From as early as 2013, we have seen reports of “embedded analytics catching fire”, and these have increased in popularity in recent years, as it has been estimated that as many as two thirds of software and SaaS providers look to include an embedded analytics feature in their apps.
While it is recommended to exercise caution in relying on these types of numeric estimates, the increasing prevalence of embedded analytics is certainly something to take note of. In recent years, there has been a trend away from a “traditional” BI package and more towards a white-labeled embedded analytics option. And it is not merely the “usual suspects”, such as app developers, who are looking for an embedded solution, but a wide variety of companies in other industries ranging from competitive intelligence to gift card distributors.
Apparently, embedded BI is becoming more prevalent, and it has the potential to present new business models and possibilities. Before going on to describe these, let’s first try to define the scope of the discussion by asking, “What are embedded analytics/BI?”
What is Embedded Analytics/BI?
A useable definition of the term can be found here: “…the use of reporting and analytic capabilities in transactional business applications. These capabilities can reside outside the application… but must be easily accessible from inside the application, without forcing users to switch between systems.”
Indeed, what differentiates “embedded” data analytics software is that it becomes an organic part of the application in which it resides, and it is typically accessed via single sign-on, so that the end user does not feel that he or she is leaving the ‘comfort’ of their native app to access it.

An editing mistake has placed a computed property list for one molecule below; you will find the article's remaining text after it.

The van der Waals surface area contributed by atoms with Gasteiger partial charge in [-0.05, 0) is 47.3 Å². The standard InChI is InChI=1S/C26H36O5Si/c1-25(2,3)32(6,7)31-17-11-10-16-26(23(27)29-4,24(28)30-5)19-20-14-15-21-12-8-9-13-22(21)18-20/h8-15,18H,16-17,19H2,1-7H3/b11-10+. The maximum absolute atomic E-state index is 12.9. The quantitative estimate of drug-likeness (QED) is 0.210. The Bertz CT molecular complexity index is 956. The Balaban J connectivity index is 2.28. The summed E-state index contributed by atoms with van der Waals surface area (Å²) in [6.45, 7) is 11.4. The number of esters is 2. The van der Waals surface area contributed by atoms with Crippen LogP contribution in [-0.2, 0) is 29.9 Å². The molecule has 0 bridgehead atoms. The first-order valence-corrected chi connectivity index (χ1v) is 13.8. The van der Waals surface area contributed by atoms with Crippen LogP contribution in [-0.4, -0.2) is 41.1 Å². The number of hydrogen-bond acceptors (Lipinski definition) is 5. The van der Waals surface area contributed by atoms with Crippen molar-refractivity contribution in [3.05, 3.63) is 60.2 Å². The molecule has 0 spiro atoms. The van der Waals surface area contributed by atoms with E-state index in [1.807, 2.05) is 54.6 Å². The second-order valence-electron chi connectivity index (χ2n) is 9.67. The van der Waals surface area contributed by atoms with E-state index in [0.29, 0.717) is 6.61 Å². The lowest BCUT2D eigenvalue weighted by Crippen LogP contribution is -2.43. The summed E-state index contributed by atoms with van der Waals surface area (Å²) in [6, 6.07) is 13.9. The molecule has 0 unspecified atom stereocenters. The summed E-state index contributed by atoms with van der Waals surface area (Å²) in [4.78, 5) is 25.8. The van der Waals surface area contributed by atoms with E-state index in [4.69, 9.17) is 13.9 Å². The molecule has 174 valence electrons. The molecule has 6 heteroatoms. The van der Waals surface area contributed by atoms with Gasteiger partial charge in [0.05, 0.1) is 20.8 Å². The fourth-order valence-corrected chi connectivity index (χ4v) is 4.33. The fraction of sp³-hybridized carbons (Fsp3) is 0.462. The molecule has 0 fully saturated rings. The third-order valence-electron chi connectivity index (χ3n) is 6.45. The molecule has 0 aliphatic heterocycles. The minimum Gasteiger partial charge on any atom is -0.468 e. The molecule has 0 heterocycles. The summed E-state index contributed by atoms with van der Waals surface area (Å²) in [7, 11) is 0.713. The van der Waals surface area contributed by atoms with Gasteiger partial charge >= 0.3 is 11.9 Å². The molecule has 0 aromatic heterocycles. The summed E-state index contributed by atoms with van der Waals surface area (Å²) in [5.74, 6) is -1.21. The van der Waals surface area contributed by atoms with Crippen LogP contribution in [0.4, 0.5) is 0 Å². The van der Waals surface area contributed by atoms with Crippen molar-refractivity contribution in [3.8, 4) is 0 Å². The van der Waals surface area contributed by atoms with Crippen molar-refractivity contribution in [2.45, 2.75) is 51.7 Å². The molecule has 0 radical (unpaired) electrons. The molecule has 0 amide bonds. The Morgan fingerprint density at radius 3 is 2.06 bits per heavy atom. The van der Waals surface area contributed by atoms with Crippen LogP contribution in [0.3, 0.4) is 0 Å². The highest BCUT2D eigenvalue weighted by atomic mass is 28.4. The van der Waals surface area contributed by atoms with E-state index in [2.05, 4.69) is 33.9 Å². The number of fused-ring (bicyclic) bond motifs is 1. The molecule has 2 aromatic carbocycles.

While many companies opt to develop these reporting and analytic features in-house, in the process of producing their own application, others find it preferable to purchase an external solution and plug it into their own system with the required adjustments and relabeling. This is often the case when business intelligence is not part of the developing team’s core competencies, and even more so when dealing with large or complex datasets.
Traditional Use Cases
The typical use case for embedded analytics seems straightforward enough: implementing such a system adds value to the native app by allowing users to easily utilize the data it collects, essentially offering them potential insights rather than raw data.
For a simplified, B2C-type example, let’s think of a jogging app for wearable devices: it would collect biological data, running time, speed, distance covered, etc. So instead of just presenting this data as it is, the app provider could show the jogger his or her data via a visual dashboard, which would clearly indicate improvement over time and allow for some educated guesses as to the causes behind it. Furthermore, the app could combine this information with external data sources, such as weather or terrain conditions, and allow for further potential insight.